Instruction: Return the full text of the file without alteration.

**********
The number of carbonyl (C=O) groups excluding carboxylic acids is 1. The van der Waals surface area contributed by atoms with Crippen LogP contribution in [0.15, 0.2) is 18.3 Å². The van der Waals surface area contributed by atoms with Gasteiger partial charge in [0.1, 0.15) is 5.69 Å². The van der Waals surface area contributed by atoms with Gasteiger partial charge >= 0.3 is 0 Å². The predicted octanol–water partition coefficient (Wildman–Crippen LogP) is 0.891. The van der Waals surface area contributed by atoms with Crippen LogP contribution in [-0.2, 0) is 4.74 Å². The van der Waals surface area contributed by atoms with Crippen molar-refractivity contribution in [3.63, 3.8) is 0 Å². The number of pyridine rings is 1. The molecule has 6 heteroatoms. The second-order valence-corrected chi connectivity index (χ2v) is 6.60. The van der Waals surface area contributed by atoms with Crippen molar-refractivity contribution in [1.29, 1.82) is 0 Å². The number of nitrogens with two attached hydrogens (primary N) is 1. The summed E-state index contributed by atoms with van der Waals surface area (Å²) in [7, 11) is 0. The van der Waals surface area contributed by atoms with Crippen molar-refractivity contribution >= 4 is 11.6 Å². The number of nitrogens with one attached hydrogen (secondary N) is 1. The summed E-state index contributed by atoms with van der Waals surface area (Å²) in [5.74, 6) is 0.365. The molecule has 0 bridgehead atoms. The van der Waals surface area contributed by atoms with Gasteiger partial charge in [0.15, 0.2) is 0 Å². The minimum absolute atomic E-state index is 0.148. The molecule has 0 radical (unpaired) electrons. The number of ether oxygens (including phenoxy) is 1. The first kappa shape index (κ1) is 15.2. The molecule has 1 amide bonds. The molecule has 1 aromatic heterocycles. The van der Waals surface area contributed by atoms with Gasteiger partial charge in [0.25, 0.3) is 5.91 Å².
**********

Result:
The number of carbonyl (C=O) groups excluding carboxylic acids is 1. The van der Waals surface area contributed by atoms with Crippen LogP contribution in [0.15, 0.2) is 18.3 Å². The van der Waals surface area contributed by atoms with Gasteiger partial charge in [0.1, 0.15) is 5.69 Å². The van der Waals surface area contributed by atoms with Gasteiger partial charge >= 0.3 is 0 Å². The predicted octanol–water partition coefficient (Wildman–Crippen LogP) is 0.891. The van der Waals surface area contributed by atoms with Crippen LogP contribution in [-0.2, 0) is 4.74 Å². The van der Waals surface area contributed by atoms with Crippen molar-refractivity contribution in [3.63, 3.8) is 0 Å². The number of pyridine rings is 1. The molecule has 6 heteroatoms. The second-order valence-corrected chi connectivity index (χ2v) is 6.60. The van der Waals surface area contributed by atoms with Crippen molar-refractivity contribution in [1.29, 1.82) is 0 Å². The number of nitrogens with two attached hydrogens (primary N) is 1. The summed E-state index contributed by atoms with van der Waals surface area (Å²) in [7, 11) is 0. The van der Waals surface area contributed by atoms with Crippen molar-refractivity contribution >= 4 is 11.6 Å². The number of nitrogens with one attached hydrogen (secondary N) is 1. The summed E-state index contributed by atoms with van der Waals surface area (Å²) in [5.74, 6) is 0.365. The molecule has 0 bridgehead atoms. The van der Waals surface area contributed by atoms with Gasteiger partial charge in [0.15, 0.2) is 0 Å². The minimum absolute atomic E-state index is 0.148. The molecule has 0 radical (unpaired) electrons. The number of ether oxygens (including phenoxy) is 1. The first kappa shape index (κ1) is 15.2. The molecule has 1 amide bonds. The molecule has 1 aromatic heterocycles. The van der Waals surface area contributed by atoms with Gasteiger partial charge in [0.25, 0.3) is 5.91 Å².